Economic growth slowed in 2014, picked up strongly at the end of the year and should strengthen to around 3.5% in 2015 and 2016, helping to keep unemployment low. Lower oil prices, further cuts in interest rates and a significant revaluation of the minimum wage should shore up domestic demand, while the gradual improvement of the global economy boosts exports.

    • Italy

      After a long recession, the Italian economy has started its gradual recovery. Output is projected to grow by 0.7% in 2015 and by 1.3% in 2016. Exports will continue to support growth, but the recovery will broaden to private consumption. Sluggish private investment will be countered by rising public infrastructure spending. Economic growth will result in employment gains.

    • Japan

      The economy has now rebounded from the contraction in the wake of the 2014 tax hike. Supported by the fall in oil prices and real wage gains, output growth is projected to reach 0.6% in 2015 and 1.2% in 2016. Export growth is projected to remain buoyant. Inflation, which has fallen close to zero, is projected to begin rising from late 2015, while unemployment continues to fall.

    • Korea

      Output growth is projected to slow to around 3% in 2015, reflecting sluggish private consumption in the context of high household debt and stagnant wages. Inflation has fallen to less than 1%, well below the target range of 2.5% to 3.5%, while weak domestic demand is boosting the current account surplus to around 7% of GDP. Lower oil prices are projected to support stronger consumption and investment, boosting output growth to 3.5% in 2016.

    • Luxembourg

      Growth is projected to remain robust at just below 3%, notwithstanding the shift in the EU VAT regime for e-commerce (which makes Luxembourg less attractive for certain export-oriented activities) and higher domestic VAT rates (introduced to partially offset the loss of revenue from e-commerce). Lower oil prices, a weaker euro and an ongoing recovery in the euro area will support exports and investment.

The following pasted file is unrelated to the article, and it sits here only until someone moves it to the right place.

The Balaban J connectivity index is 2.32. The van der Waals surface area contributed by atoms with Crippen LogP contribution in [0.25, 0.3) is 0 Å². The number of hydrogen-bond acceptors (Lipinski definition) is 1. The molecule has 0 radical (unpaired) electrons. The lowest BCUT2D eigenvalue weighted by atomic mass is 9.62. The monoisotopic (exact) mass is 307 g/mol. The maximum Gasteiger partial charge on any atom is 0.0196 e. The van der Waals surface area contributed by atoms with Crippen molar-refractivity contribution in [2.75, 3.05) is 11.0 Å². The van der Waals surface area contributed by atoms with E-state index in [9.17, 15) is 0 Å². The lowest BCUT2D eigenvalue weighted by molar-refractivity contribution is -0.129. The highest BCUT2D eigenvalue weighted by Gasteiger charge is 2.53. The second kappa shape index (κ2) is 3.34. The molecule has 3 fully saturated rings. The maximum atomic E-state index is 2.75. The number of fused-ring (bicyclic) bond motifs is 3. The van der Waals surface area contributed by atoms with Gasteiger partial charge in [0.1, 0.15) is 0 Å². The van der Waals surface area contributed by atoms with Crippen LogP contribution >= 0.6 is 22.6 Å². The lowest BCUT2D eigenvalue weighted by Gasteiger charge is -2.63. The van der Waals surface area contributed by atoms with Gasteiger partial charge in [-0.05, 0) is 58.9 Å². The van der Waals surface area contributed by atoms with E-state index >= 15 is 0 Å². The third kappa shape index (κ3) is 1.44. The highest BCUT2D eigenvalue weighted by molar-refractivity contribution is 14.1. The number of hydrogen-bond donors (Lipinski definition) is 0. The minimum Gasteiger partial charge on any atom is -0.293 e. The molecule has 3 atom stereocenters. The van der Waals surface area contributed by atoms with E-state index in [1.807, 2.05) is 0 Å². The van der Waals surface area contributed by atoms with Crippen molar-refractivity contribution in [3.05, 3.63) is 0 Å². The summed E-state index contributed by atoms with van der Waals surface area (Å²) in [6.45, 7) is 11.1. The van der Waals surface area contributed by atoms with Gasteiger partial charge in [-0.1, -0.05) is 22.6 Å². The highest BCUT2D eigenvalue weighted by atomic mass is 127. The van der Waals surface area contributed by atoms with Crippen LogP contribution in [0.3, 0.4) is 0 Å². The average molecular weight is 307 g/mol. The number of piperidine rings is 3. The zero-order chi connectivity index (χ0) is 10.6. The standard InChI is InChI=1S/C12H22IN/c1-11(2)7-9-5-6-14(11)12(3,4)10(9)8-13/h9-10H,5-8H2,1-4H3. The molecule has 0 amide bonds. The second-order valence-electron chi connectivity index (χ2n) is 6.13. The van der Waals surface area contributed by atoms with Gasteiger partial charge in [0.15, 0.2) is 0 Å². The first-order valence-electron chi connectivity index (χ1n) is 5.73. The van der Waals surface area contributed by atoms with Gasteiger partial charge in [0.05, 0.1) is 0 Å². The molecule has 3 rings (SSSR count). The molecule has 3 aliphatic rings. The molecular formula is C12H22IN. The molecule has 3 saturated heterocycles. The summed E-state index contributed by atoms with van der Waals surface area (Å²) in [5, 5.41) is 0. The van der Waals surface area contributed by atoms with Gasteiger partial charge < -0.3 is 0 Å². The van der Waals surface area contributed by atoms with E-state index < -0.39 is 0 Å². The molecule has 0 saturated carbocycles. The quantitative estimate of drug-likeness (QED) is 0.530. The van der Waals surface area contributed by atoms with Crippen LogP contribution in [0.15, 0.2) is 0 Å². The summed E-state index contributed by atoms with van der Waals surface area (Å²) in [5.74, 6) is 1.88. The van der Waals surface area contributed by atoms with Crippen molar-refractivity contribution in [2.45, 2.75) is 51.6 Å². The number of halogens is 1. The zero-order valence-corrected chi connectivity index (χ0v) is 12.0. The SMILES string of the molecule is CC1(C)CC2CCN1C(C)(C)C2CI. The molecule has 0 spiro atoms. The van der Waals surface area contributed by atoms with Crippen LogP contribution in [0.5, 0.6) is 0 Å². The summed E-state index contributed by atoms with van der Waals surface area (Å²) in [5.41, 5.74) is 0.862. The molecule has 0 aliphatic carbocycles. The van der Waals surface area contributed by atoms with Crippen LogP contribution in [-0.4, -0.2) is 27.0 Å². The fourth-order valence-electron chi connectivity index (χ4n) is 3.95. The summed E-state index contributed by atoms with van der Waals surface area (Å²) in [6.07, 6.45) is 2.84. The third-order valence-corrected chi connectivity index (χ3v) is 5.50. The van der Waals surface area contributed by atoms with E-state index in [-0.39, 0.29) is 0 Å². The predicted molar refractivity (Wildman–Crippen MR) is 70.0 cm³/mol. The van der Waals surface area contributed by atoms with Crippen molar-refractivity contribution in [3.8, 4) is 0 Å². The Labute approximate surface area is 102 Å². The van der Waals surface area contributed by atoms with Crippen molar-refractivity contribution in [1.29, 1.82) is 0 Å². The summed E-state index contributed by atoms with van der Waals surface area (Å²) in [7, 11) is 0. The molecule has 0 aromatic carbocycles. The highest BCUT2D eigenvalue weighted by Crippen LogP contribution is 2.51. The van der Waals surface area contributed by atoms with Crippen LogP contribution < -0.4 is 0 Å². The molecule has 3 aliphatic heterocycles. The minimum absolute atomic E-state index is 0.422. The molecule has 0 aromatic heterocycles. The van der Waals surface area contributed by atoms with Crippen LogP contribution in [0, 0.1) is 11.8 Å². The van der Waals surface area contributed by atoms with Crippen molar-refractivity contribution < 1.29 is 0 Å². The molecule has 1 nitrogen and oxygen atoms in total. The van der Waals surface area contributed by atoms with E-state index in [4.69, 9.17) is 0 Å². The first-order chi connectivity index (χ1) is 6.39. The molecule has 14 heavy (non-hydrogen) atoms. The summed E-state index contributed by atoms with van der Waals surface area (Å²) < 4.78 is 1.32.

• Mexico

      Mexico’s economic recovery is strengthening, led by US import demand for manufactures and a weaker currency. Real GDP is projected to grow by 2.9% in 2015 and 3.5% in 2016. Firming exports have finally allowed the rebound to gain speed, and investment has begun to regain lost ground. Notwithstanding lower oil prices, new tenders are attracting considerable interest in the wake of the recent energy-sector reforms. Wide-ranging reforms to competition, energy and market regulation have helped boost confidence while monetary policy has been supportive.

    • Netherlands

      Economic growth is projected to increase to 2.0% in 2015 and 2.2% in 2016. Real wage gains will support higher private consumption, while the improved business outlook and the ongoing recovery of the housing market will support investment. Exports are set to continue to increase steadily, boosted by the recovery in the European Union and the low value of the euro. Employment is set to rise significantly and the unemployment rate to fall gradually.

    • New Zealand

      Economic growth is projected to moderate as the fall in the terms of trade depresses domestic demand, the boost from the Canterbury rebuild wanes and immigration slows. Still, the unemployment rate should continue to edge down and wage gains to increase modestly. With economic slack fully absorbed, consumer price inflation is projected to rise to 1.8% by late 2016.

    • Norway

      Growth is projected to weaken in 2015 as the fall in oil prices dents petroleum sector activity and investment, with spillovers on the mainland economy. A gradual recovery in 2016 will be supported by firming business investment in non-oil activities and stronger external demand. The unemployment rate is expected to drift up to slightly above 4% and wage growth is set to moderate. Inflation will remain low given the economic slack.

    • Poland

      Output growth, supported by strengthening private consumption, is projected to continue to rise, reaching 3.7% in 2016. The labour market will make further progress, and exports will benefit from firmer international trade and faster growth in the euro area. Energy and food prices have started to turn around following sharp falls and consumer prices will pick up after the recent spate of deflation.

    • Portugal

      The recovery is projected to strengthen in 2015 on the back of strong external demand, a weaker euro and lower oil prices. After having contracted for three years, domestic demand has started to rise, and business investment is projected to pick up further in 2016. However, considerable economic slack will remain, as the unemployment rate will continue to fall only moderately.

    • Slovak Republic